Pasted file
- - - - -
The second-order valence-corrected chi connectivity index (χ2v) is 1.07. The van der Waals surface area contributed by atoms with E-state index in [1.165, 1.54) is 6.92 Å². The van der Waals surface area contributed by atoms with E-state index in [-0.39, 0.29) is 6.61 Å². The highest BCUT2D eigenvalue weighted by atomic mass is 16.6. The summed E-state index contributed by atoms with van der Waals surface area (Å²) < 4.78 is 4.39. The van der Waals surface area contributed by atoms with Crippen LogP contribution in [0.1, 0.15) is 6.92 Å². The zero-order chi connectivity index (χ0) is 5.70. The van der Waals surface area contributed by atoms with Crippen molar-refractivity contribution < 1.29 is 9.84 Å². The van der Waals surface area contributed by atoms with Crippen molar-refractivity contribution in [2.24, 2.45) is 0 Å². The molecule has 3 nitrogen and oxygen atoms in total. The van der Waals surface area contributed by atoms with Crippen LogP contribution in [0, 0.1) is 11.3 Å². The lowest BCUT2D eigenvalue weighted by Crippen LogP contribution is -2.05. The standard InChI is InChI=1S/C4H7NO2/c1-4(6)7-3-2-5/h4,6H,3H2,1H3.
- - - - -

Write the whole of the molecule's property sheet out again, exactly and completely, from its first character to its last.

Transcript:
The second-order valence-corrected chi connectivity index (χ2v) is 1.07. The van der Waals surface area contributed by atoms with E-state index in [1.165, 1.54) is 6.92 Å². The van der Waals surface area contributed by atoms with E-state index in [-0.39, 0.29) is 6.61 Å². The highest BCUT2D eigenvalue weighted by atomic mass is 16.6. The summed E-state index contributed by atoms with van der Waals surface area (Å²) < 4.78 is 4.39. The van der Waals surface area contributed by atoms with Crippen LogP contribution in [0.1, 0.15) is 6.92 Å². The zero-order chi connectivity index (χ0) is 5.70. The van der Waals surface area contributed by atoms with Crippen molar-refractivity contribution < 1.29 is 9.84 Å². The van der Waals surface area contributed by atoms with Crippen molar-refractivity contribution in [2.24, 2.45) is 0 Å². The molecule has 3 nitrogen and oxygen atoms in total. The van der Waals surface area contributed by atoms with Crippen LogP contribution in [0, 0.1) is 11.3 Å². The lowest BCUT2D eigenvalue weighted by Crippen LogP contribution is -2.05. The standard InChI is InChI=1S/C4H7NO2/c1-4(6)7-3-2-5/h4,6H,3H2,1H3.